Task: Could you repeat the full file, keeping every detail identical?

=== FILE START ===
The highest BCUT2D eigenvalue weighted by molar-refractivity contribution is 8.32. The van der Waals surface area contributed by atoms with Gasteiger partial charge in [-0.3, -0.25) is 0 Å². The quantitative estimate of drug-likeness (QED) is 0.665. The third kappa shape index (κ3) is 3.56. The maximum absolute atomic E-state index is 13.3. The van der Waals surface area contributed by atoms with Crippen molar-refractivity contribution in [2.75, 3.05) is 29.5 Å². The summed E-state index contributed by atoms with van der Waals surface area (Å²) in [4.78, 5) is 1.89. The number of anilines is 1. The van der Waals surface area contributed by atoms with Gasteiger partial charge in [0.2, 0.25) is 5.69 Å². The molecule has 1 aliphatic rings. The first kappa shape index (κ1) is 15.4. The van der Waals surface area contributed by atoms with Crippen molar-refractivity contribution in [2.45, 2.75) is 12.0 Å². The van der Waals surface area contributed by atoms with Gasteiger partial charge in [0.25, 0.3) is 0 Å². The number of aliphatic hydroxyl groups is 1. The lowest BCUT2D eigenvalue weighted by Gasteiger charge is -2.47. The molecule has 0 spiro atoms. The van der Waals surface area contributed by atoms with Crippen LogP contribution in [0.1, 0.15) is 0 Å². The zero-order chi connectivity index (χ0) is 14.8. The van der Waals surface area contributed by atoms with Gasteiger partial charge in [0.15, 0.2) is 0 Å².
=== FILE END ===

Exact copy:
The highest BCUT2D eigenvalue weighted by molar-refractivity contribution is 8.32. The van der Waals surface area contributed by atoms with Gasteiger partial charge in [-0.3, -0.25) is 0 Å². The quantitative estimate of drug-likeness (QED) is 0.665. The third kappa shape index (κ3) is 3.56. The maximum absolute atomic E-state index is 13.3. The van der Waals surface area contributed by atoms with Crippen molar-refractivity contribution in [2.75, 3.05) is 29.5 Å². The summed E-state index contributed by atoms with van der Waals surface area (Å²) in [4.78, 5) is 1.89. The number of anilines is 1. The van der Waals surface area contributed by atoms with Gasteiger partial charge in [0.2, 0.25) is 5.69 Å². The molecule has 1 aliphatic rings. The first kappa shape index (κ1) is 15.4. The van der Waals surface area contributed by atoms with Crippen molar-refractivity contribution in [2.45, 2.75) is 12.0 Å². The van der Waals surface area contributed by atoms with Gasteiger partial charge in [0.25, 0.3) is 0 Å². The number of aliphatic hydroxyl groups is 1. The lowest BCUT2D eigenvalue weighted by Gasteiger charge is -2.47. The molecule has 0 spiro atoms. The van der Waals surface area contributed by atoms with Crippen LogP contribution in [0.1, 0.15) is 0 Å². The zero-order chi connectivity index (χ0) is 14.8. The van der Waals surface area contributed by atoms with Gasteiger partial charge in [0.15, 0.2) is 0 Å².